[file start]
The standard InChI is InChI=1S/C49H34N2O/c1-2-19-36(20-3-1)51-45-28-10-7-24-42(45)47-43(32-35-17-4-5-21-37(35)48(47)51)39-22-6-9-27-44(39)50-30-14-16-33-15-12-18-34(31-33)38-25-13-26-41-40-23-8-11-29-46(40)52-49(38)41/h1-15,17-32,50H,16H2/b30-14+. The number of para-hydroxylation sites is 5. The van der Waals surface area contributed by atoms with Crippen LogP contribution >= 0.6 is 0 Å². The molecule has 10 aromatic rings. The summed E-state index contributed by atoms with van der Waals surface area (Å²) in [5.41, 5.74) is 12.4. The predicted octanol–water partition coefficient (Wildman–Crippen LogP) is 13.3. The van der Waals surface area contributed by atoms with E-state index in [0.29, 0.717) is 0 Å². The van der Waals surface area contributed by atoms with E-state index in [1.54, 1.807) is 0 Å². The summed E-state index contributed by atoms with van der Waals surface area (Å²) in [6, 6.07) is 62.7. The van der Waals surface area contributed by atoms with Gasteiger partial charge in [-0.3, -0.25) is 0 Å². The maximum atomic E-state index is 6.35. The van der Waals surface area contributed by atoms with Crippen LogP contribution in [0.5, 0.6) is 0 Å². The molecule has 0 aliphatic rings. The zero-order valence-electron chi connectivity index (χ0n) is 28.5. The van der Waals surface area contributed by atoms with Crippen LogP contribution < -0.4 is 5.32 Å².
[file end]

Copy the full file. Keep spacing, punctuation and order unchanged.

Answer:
The standard InChI is InChI=1S/C49H34N2O/c1-2-19-36(20-3-1)51-45-28-10-7-24-42(45)47-43(32-35-17-4-5-21-37(35)48(47)51)39-22-6-9-27-44(39)50-30-14-16-33-15-12-18-34(31-33)38-25-13-26-41-40-23-8-11-29-46(40)52-49(38)41/h1-15,17-32,50H,16H2/b30-14+. The number of para-hydroxylation sites is 5. The van der Waals surface area contributed by atoms with Crippen LogP contribution >= 0.6 is 0 Å². The molecule has 10 aromatic rings. The summed E-state index contributed by atoms with van der Waals surface area (Å²) in [5.41, 5.74) is 12.4. The predicted octanol–water partition coefficient (Wildman–Crippen LogP) is 13.3. The van der Waals surface area contributed by atoms with E-state index in [0.29, 0.717) is 0 Å². The van der Waals surface area contributed by atoms with E-state index in [1.54, 1.807) is 0 Å². The summed E-state index contributed by atoms with van der Waals surface area (Å²) in [6, 6.07) is 62.7. The van der Waals surface area contributed by atoms with Gasteiger partial charge in [-0.3, -0.25) is 0 Å². The maximum atomic E-state index is 6.35. The van der Waals surface area contributed by atoms with Crippen LogP contribution in [0.5, 0.6) is 0 Å². The molecule has 0 aliphatic rings. The zero-order valence-electron chi connectivity index (χ0n) is 28.5. The van der Waals surface area contributed by atoms with Crippen LogP contribution < -0.4 is 5.32 Å².